‘Positive prevention’ and its implications for responsibility

Edwin J. Bernard
Published: 18 July 2010

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To date, many positive prevention programmes have placed an undue burden of responsibility for HIV transmission on HIV positive people. The technical consultation was an opportunity to collectively frame policies and programmes within a human rights perspective and to shift the focus of preventing HIV transmission to a shared responsibility of all individuals irrespective of HIV status.

Kevin Moody, Global Network of People Living with HIV (GNP+), 2009.1

Until relatively recently, HIV prevention interventions aimed explicitly at people who know their HIV-positive status were rare, although some prevention campaigns had made explicit attempts to ensure they did not exclude people who knew they were HIV-positive. What became known as ‘positive prevention’ became formalised in 2003, when the CDC announced a new national initiative focused on “prevent[ing] new infections by working with persons diagnosed with HIV and their partners.”2

The CDC called for incorporating HIV prevention into the ongoing medical care of all HIV-positive people in clinical settings; providing those individuals with brief behaviour risk-reduction interventions in the clinic setting with referrals for additional prevention and related services; and also providing counselling and referral services to their partners.3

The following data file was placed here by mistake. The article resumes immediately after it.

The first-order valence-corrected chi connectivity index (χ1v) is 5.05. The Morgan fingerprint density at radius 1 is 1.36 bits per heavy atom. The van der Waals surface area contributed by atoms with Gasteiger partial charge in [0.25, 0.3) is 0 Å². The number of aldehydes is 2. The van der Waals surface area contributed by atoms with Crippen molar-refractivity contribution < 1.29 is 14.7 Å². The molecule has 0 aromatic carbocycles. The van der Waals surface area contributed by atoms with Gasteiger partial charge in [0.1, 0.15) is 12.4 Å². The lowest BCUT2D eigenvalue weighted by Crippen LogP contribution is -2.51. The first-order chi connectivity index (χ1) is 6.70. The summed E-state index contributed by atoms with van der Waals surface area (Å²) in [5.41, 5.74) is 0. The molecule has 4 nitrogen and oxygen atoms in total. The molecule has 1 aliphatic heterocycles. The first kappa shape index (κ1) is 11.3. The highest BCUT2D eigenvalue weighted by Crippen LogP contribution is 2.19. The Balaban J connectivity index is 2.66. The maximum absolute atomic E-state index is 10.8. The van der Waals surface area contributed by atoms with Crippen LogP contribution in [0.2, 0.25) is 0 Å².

Although taking further measures to support HIV-positive people’s HIV prevention efforts may in itself seem like a reasonable public health strategy, how the strategy is framed has important implications for people living with HIV. The CDC approach – to ask diagnosed HIV-positive people to discuss their sexual risk-taking behaviour and to name their sexual contacts who may have been exposed to HIV – was criticised by people living with HIV, their advocacy allies and legal experts for “placing the responsibility for avoiding infections on the shoulders of HIV-positive people”4 and, in states where individuals could be prosecuted for having unprotected sex with or without disclosing their HIV-positive status, “expos[ing] patients to an unacknowledged risk of criminal prosecution.”5